February 19, 2021 – Friday after Ash Wednesday

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We always understand the religious practice of “fasting”  in reducing our food intake. This religious practice which already begun even in the ancient times still takes a central place in today’s Season of Lent. The Church, in fact, asks us to fast as one of our practices in this season.

Our readings today actually talk about fasting. Isaiah in the first reading, criticized the people who devoutly did the religious practice of fasting. He criticized them because those people were only concerned of the traditional practice of fasting while refusing to respond to the call that fasting entails.

According to Isaiah, when fasting remains a religious practice or tradition and does not change our heart, then, it is not true fasting. Fasting will lead us into a change of heart. This is shown in what he said,

“releasing those bound unjustly,
  untying the thongs of the yoke;
Setting free the oppressed,
    breaking every yoke;
Sharing your bread with the hungry,
    sheltering the oppressed and the homeless;
Clothing the naked when you see them,
    and not turning your back on your own.”

From what Isaiah told us, to fast in this Season of Lent is not about making ourselves slimmer or to aim in losing weight. These reasons are not what the Season of Lent is about. The call to fast and consciously choose not to eat our comfort food is a discipline that will bring us into at least four practical and significant reasons.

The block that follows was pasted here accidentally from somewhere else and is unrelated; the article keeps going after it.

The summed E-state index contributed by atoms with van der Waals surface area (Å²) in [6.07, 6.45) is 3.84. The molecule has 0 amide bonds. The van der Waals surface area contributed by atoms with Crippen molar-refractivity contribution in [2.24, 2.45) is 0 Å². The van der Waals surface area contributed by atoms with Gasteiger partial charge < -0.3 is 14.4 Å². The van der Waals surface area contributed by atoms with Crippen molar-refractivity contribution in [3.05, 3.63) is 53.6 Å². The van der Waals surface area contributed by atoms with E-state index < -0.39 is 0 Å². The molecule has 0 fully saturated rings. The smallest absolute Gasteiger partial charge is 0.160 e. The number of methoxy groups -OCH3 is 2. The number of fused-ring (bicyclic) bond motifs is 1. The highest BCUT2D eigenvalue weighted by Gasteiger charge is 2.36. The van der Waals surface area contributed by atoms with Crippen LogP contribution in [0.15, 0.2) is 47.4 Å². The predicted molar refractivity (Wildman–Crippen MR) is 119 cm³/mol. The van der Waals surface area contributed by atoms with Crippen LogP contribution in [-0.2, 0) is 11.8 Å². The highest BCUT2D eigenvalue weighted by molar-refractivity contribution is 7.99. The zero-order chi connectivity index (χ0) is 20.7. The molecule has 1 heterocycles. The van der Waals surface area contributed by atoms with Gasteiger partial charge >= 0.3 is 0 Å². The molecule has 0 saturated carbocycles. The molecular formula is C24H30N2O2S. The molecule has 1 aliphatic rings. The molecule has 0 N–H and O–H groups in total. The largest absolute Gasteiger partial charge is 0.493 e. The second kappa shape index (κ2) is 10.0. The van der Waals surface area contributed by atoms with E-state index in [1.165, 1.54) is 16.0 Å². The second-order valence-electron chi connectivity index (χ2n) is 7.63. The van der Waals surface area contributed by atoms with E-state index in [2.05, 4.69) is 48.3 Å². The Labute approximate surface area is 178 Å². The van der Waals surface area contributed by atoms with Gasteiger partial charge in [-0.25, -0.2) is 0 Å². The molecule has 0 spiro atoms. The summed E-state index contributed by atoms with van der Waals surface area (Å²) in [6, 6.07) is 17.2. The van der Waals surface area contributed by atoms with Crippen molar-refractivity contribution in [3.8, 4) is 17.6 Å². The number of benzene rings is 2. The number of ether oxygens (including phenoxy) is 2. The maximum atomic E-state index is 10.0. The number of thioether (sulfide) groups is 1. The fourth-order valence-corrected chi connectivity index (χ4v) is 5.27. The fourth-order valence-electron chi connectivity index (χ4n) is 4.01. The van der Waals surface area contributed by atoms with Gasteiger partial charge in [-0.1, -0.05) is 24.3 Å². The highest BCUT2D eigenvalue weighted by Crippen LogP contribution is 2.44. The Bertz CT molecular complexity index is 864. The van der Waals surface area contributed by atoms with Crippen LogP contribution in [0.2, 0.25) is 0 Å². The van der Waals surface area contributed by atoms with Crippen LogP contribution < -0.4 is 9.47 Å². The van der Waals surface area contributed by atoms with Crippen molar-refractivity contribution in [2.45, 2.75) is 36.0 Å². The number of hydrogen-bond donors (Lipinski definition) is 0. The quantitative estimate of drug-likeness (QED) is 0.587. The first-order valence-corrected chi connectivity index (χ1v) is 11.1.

First, fasting from our comfort food will allow us to learn the value of giving more importance to what we really need and not just on what we want. Our wants could sometimes lead us into unhealthy habits in our diet, thus, to fast will help us confront those unhealthy habits.

Second, when we fast, we will surely feel hungry. To feel the emptiness of our stomach, will help us to value every food being prepared on our table. This should help us to be more grateful of people around us and of the grace from God.

Third, such consciousness in the emptiness of our stomach will also help us to realize the hunger that many people are suffering every day. According to Action Against Hunger, there is more than enough food produced in the world to feed the entire population of our planet, but, despite this over supply, there are 690 million people in the world who sleep without anything in their stomach.[1]

Fourth, by becoming aware of that, fasting then, leads us to respond to those who are in need. In the words of Isaiah, in fasting, we share our food with the hungry, we set those who are unjustly accused to be unburdened, we set those who oppressed to be free, we give shelter to the homeless, we cloth those who are naked. Meaning, fasting indeed entails practical responses that will allow us to become life-giving to others.

Thus, as we have just began this Season of Lent, please be more conscious also of this religious practice of fasting by also becoming more aware on how we could be more  life-giving to others. But never forget to bring that consciousness into prayer. Fasting without prayer will not make us life-giving.

So, a practical example would be keeping aside the budget of your food or meal every day and give what you have kept aside to a neighbor or a friend who is in need of material or financial aid. May way all become life-giving in this season of lent. Hinaut pa.

[1] See


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